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Crypto Contagion Rips!
The world of crypto collapsing - why? And where is it heading?
Cryptocurrencies were the first major application of Web3 and as a result they have been hotter than a multi-coloured armband in Qatar. People bought into these pesky cyber coins because it felt like they were buying into the next tech fad before it went public, overpriced and, well, a bunch less exciting. Like Harry Styles in the movies.
But crypto owners are not buying a tech stock - even though these ‘tokens’ can sometimes behave like a quirky proxy. In reality we are just buying a digital token. You know, like an air mile or a Tesco point or one of those green things you get at supermarket checkouts instead of giving food for foodbanks. They are not really currencies - which in the end are the preserve of sovereign countries, backed by institutions and laws.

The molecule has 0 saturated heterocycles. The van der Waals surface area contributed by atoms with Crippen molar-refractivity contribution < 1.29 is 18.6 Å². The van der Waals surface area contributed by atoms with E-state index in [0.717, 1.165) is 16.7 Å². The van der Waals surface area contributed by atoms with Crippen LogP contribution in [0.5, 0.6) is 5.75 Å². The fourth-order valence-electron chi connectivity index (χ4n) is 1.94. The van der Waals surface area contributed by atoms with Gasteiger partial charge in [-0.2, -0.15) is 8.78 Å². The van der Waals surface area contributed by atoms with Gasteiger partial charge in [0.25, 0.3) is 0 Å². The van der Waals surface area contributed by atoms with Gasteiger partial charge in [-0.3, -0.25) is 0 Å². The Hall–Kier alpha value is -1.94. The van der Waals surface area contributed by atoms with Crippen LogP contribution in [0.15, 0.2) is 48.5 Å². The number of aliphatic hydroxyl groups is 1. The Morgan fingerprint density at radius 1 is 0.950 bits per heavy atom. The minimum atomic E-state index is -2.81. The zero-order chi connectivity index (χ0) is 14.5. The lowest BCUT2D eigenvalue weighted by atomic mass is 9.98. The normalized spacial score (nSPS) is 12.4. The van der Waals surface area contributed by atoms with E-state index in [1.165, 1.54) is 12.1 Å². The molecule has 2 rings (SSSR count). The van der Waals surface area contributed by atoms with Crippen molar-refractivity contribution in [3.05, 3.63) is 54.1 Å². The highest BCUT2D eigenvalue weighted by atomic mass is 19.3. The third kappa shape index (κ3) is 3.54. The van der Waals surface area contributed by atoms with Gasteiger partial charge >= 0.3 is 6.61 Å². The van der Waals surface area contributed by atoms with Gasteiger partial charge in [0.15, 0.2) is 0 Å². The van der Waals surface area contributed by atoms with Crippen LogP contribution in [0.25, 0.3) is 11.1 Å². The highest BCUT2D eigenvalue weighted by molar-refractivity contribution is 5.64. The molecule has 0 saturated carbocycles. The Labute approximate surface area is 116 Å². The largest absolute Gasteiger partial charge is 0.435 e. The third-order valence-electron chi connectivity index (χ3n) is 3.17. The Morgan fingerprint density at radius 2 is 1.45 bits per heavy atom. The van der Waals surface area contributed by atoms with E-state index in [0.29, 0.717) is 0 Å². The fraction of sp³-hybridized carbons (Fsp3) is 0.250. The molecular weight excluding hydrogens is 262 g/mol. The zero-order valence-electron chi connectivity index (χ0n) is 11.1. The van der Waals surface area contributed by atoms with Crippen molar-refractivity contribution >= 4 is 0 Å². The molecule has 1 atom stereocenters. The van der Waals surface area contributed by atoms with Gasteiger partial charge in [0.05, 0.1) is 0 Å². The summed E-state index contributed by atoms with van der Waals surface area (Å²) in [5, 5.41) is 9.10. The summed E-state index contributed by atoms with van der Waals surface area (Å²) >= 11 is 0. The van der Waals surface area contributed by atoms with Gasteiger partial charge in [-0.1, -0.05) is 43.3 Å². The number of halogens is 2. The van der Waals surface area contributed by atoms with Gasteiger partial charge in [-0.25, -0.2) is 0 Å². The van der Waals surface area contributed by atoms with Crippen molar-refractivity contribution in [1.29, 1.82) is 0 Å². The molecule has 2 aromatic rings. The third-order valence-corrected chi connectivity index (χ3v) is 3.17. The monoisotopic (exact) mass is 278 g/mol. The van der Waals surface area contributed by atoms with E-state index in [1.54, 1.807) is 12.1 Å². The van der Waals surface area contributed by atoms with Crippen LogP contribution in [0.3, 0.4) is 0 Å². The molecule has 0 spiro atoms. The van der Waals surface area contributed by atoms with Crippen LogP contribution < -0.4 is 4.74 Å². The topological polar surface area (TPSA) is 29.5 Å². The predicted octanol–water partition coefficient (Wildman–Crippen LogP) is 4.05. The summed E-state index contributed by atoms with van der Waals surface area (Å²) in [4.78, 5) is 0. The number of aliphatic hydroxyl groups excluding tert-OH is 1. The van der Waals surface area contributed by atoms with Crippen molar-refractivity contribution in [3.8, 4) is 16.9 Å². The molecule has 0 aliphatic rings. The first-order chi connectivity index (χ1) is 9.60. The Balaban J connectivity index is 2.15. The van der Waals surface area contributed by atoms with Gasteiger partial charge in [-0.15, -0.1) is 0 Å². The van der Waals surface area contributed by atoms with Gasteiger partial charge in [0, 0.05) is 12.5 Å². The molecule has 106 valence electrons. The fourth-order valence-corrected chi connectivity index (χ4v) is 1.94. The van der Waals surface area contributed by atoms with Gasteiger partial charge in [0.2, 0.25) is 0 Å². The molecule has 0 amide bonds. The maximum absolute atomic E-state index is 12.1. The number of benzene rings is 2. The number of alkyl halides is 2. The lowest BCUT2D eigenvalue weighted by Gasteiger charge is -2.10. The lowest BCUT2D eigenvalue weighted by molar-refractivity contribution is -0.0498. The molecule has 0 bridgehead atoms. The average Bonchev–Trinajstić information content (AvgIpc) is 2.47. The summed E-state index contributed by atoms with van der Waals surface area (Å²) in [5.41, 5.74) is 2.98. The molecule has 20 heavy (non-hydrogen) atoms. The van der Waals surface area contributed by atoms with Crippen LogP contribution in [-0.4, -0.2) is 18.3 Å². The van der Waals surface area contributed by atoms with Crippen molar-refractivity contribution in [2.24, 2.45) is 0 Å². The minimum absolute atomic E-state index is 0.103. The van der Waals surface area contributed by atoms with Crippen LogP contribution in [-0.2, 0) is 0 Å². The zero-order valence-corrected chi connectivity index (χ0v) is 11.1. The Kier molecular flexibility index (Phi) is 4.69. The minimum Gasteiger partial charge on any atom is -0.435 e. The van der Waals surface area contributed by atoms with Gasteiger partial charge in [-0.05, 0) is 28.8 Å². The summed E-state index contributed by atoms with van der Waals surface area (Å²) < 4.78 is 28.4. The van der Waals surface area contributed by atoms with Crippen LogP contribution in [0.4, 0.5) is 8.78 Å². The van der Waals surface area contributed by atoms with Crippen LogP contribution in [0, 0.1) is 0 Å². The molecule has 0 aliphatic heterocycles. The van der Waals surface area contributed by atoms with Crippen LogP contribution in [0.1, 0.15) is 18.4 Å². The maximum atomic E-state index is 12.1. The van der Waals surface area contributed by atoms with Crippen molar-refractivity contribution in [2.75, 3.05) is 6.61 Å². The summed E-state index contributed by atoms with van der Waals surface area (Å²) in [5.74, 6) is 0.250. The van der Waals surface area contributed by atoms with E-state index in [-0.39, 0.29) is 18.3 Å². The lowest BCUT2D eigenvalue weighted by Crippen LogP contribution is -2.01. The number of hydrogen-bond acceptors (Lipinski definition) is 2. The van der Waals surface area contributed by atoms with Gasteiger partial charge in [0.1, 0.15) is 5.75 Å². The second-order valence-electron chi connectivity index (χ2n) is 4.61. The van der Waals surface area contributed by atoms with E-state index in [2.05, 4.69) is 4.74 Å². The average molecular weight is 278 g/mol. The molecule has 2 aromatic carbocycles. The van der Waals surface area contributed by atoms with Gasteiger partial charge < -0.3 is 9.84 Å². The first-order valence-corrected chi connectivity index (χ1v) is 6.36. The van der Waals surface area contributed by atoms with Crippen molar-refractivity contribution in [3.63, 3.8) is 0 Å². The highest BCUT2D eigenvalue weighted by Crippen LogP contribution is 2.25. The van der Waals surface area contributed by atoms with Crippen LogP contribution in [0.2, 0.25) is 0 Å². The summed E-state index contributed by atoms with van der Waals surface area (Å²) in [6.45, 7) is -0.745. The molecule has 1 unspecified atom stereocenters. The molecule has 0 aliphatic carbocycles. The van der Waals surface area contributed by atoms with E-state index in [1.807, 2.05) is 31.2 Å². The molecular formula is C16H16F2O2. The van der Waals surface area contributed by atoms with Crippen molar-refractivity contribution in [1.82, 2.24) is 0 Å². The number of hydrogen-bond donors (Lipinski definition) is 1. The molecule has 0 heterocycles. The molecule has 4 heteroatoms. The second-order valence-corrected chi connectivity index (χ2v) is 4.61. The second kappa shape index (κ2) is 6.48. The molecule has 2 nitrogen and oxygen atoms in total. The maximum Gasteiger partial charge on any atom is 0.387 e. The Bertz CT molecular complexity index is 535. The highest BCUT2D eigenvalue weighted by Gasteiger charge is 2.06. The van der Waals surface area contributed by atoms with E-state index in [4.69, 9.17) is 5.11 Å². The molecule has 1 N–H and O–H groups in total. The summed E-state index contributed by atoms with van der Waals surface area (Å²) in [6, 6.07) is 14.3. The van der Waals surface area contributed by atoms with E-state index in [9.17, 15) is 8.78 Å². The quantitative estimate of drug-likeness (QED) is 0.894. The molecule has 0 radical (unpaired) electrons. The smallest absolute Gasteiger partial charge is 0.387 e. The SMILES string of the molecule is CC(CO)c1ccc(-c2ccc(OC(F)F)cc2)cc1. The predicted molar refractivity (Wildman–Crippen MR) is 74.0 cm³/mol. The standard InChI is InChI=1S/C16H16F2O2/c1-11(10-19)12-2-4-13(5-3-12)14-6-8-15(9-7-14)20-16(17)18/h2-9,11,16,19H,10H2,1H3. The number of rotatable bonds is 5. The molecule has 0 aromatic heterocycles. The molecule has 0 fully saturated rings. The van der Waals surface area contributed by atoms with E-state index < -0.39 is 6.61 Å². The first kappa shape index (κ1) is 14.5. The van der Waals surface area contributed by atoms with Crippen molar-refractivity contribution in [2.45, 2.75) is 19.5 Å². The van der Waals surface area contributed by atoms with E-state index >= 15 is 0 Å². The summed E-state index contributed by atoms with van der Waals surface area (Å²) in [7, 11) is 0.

You can dress up a pig but in the end it’s still just a short little rootler that oinks.
A cryptocurrency is not cash either. It is not gold and it is not backed by a lender of last resort. They are private tokens - and there are thousands of the things. Some are not even liquid. It would be like stating that gambling is investing. No, it is gambling. And like punting on spread betting is gambling, betting on the price of crypto is also just ‘gambling’. Sorry.
Crypto trading, like spread betting, has some really powerful tools that most mortals will never understand (try reading a how-to from Bankless!), meaning the only folks likely to make any money are the creators of crypto and its most advanced day traders and dealers. That leaves the rest of us holding the can. And right now it's pretty empty.
Crypto has been one of the bigger momentum plays in history - but that does not mean the fundamentals are good. And right now they are terrible. Some argue that trading crypto has become so technically challenging that the only participants that really understand them are the super geeks, the super insiders and the super funded (including Sam I am - no longer). Look how it’s been working out for them!